In 2016 I was deep in my feelings and super anti-social. I was meditating on misogyny, racism, religion, and the complexities of romance with sensitive men who themselves confront these historical demons, though often simultaneously run from them. I became pretty reclusive. After long shifts as a massage therapist at two different wellness centers, I would come home and pick up conversations with instruments and lyric. I began demoing and arranging a mess of songs. A few were older tunes, many were brand new. I recorded in the program Logic and played all the instruments; guitar, vocals, keys, bass, drum pad and digital horns.

As is common with my work the themes were centered around resisting toxic patriarchy; on the politics of love and systems of power. But there was a deeper vulnerability and directness in this collection. For the first time many of my songs actually fit together as a cohesive project, as an album. A number of songs did not make the cut for BREAKING SHADOWS. Some were more “process songs” than pieces worthy of public conversation. Others didn’t fit the vibe or themes of the project. A couple songs on the album developed out of lyric ideas that needed to be present on the record to complete the themes and messages. 

During my demo process I met drummer Ivan Edwards at the House Of Vibe jam session who recommended I work with producer and studio owner Lynne Earls. Lynne and I met up in early 2017 and planned to start working together that summer. Lynne has been an engineer and producer for many years and has a solid network of amazing musicians. She called in some wonderful session players. We started with two songs, but it soon turned into four. Working with Lynne was extremely rewarding. It’s unusual and exhilarating to work with an accomplished woman in the studio, but more than that, Lynne’s skills and experience taught me a ton about effective ways to work in the studio and to realize my vision. Working with her has made me a better artist and co-producer of my music.


“Working with Lynne was extremely rewarding.

It’s unusual and exhilarating to work with an accomplished woman in the studio.”

photos: me warming up, Shaunte Palmer recording pocket trombone, Lynne controlling her board.

In spring of 2017, before working with Lynne, I traveled to England to do a short run of my solo theater show HOMELESS IN HOMELAND. Afterwards I headed to Berlin, where I did a small poetry-music performance at Berlin Spoken Word booked by E. Amato, a former producer of my theater show. I was struck by the arts and music culture in Berlin, by the strong yet ever shifting community. By groups like Berlin Writers who support each other’s projects and process with enthusiasm and potlucks. It was encouraging to realize the ease of booking shows in Europe, coupled with the deep appreciation audiences give to artists. In particular I was excited by the fairly new live music scene; specifically the jazz-soul-hip hop scene and the revival of klezmer —eastern European Jewish music. Bringing together the vibes of soul and hip-hop with klezmer overtones had been a reoccurring theme in my compositions. Honoring both my studied influences and my inherited roots is really important to me. But finding the right musicians in Los Angeles to create this fusion had been a challenge. So I planned to return to Berlin.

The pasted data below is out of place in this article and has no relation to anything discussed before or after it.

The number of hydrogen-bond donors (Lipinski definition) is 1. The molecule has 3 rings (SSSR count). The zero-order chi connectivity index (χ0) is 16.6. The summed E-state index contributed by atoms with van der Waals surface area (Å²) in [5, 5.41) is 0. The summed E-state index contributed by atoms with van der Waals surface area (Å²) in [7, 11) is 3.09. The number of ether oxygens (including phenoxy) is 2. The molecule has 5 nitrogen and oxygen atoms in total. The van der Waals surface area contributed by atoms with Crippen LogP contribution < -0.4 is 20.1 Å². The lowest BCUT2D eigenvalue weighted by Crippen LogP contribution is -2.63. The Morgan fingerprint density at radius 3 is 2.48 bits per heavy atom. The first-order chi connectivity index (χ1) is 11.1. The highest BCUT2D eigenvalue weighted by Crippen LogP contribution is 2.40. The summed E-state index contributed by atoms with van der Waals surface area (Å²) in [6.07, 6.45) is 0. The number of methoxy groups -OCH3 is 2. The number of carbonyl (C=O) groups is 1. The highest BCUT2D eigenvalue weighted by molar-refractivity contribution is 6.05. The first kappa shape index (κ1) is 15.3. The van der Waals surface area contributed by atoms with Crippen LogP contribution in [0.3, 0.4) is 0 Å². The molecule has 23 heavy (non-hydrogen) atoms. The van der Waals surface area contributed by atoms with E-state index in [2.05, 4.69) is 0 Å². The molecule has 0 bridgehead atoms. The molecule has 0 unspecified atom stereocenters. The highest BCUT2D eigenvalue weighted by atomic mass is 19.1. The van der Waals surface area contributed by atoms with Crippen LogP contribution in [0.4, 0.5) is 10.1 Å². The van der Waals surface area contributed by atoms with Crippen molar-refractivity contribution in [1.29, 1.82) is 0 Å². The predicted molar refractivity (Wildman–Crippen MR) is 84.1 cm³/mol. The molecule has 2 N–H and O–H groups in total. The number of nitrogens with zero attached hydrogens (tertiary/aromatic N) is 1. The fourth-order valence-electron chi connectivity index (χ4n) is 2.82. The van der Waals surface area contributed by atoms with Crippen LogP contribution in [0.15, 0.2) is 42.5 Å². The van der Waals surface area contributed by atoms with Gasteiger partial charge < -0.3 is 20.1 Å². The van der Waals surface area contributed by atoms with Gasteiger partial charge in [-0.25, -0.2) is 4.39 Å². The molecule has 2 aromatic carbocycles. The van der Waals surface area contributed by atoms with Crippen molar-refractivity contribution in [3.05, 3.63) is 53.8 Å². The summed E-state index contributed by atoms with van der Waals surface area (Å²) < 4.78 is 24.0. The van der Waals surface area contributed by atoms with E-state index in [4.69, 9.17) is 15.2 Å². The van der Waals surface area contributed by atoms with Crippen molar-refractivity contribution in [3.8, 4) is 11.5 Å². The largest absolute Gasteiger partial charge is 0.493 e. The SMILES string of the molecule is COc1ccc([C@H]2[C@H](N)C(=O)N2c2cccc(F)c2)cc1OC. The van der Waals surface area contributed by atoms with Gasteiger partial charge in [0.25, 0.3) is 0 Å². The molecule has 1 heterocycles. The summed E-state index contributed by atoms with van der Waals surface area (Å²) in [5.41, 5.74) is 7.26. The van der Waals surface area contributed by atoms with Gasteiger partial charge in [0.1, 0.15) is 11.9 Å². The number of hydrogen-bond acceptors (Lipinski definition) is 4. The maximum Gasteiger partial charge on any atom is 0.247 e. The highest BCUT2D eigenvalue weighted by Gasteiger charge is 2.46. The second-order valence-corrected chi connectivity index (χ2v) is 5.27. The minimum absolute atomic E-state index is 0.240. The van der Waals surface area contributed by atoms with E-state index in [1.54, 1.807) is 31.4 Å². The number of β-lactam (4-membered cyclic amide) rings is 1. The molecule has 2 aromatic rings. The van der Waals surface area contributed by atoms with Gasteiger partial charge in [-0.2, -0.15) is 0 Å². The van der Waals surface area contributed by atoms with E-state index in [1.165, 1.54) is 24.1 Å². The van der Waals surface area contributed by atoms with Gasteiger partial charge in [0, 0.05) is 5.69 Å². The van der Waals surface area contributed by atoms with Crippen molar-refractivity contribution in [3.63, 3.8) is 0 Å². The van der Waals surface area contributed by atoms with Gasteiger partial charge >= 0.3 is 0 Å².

In early 2018, after finishing the first four songs of BREAKING SHADOWS with Lynne, I returned to Berlin to play a few small concerts and explore some possibilities for future work. I managed to pull together some great musicians from THE SWAG Jam—a weekly hip hop/R&B cypher with a live band—and Klezmer Sessions Neukölln, to record one of my previously demoed songs. We recorded at a studio and co-working/event space called Noize Fabrik who’s staff became a new artistic family for me. It was there that I met Rita Senhor, a young artist and producer from Porto Portugal who I started working with on another one of my songs. I also developed a friendship with the Berlin based poet/rapper Cedric Till, who introduced me to recording and mixing engineer Andy Schlegel. Andy and I have been developing a strong working relationship and I plan to return to finish a few more songs in Berlin.

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Recording at Noize Fabrik with THE SWAG & Christian Dawid from Klezmer Sessions Neukölln.